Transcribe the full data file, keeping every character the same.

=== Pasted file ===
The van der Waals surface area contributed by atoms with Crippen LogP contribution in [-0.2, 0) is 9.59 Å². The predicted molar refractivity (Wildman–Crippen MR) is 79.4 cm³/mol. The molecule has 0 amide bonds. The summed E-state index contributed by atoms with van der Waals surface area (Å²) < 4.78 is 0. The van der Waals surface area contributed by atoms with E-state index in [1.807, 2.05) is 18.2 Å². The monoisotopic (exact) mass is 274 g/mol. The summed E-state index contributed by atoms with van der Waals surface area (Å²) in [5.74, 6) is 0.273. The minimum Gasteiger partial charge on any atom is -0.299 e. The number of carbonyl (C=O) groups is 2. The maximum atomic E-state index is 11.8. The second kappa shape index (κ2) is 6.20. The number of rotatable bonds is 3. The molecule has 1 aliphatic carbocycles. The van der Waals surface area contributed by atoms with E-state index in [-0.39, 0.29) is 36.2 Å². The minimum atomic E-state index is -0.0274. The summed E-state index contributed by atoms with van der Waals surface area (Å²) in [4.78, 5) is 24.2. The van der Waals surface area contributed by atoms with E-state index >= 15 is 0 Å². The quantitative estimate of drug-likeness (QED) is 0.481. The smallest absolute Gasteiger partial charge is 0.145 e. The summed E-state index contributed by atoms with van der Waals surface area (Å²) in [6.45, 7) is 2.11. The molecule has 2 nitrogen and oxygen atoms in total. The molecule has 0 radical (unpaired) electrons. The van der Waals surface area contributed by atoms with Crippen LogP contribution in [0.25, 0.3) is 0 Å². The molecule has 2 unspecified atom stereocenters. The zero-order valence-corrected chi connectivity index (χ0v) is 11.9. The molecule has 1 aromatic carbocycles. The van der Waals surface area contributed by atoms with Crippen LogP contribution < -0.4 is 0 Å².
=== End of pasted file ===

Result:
The van der Waals surface area contributed by atoms with Crippen LogP contribution in [-0.2, 0) is 9.59 Å². The predicted molar refractivity (Wildman–Crippen MR) is 79.4 cm³/mol. The molecule has 0 amide bonds. The summed E-state index contributed by atoms with van der Waals surface area (Å²) < 4.78 is 0. The van der Waals surface area contributed by atoms with E-state index in [1.807, 2.05) is 18.2 Å². The monoisotopic (exact) mass is 274 g/mol. The summed E-state index contributed by atoms with van der Waals surface area (Å²) in [5.74, 6) is 0.273. The minimum Gasteiger partial charge on any atom is -0.299 e. The number of carbonyl (C=O) groups is 2. The maximum atomic E-state index is 11.8. The second kappa shape index (κ2) is 6.20. The number of rotatable bonds is 3. The molecule has 1 aliphatic carbocycles. The van der Waals surface area contributed by atoms with E-state index in [-0.39, 0.29) is 36.2 Å². The minimum atomic E-state index is -0.0274. The summed E-state index contributed by atoms with van der Waals surface area (Å²) in [4.78, 5) is 24.2. The van der Waals surface area contributed by atoms with E-state index >= 15 is 0 Å². The quantitative estimate of drug-likeness (QED) is 0.481. The smallest absolute Gasteiger partial charge is 0.145 e. The summed E-state index contributed by atoms with van der Waals surface area (Å²) in [6.45, 7) is 2.11. The molecule has 2 nitrogen and oxygen atoms in total. The molecule has 0 radical (unpaired) electrons. The van der Waals surface area contributed by atoms with Crippen LogP contribution in [0.25, 0.3) is 0 Å². The molecule has 2 unspecified atom stereocenters. The zero-order valence-corrected chi connectivity index (χ0v) is 11.9. The molecule has 1 aromatic carbocycles. The van der Waals surface area contributed by atoms with Crippen LogP contribution < -0.4 is 0 Å².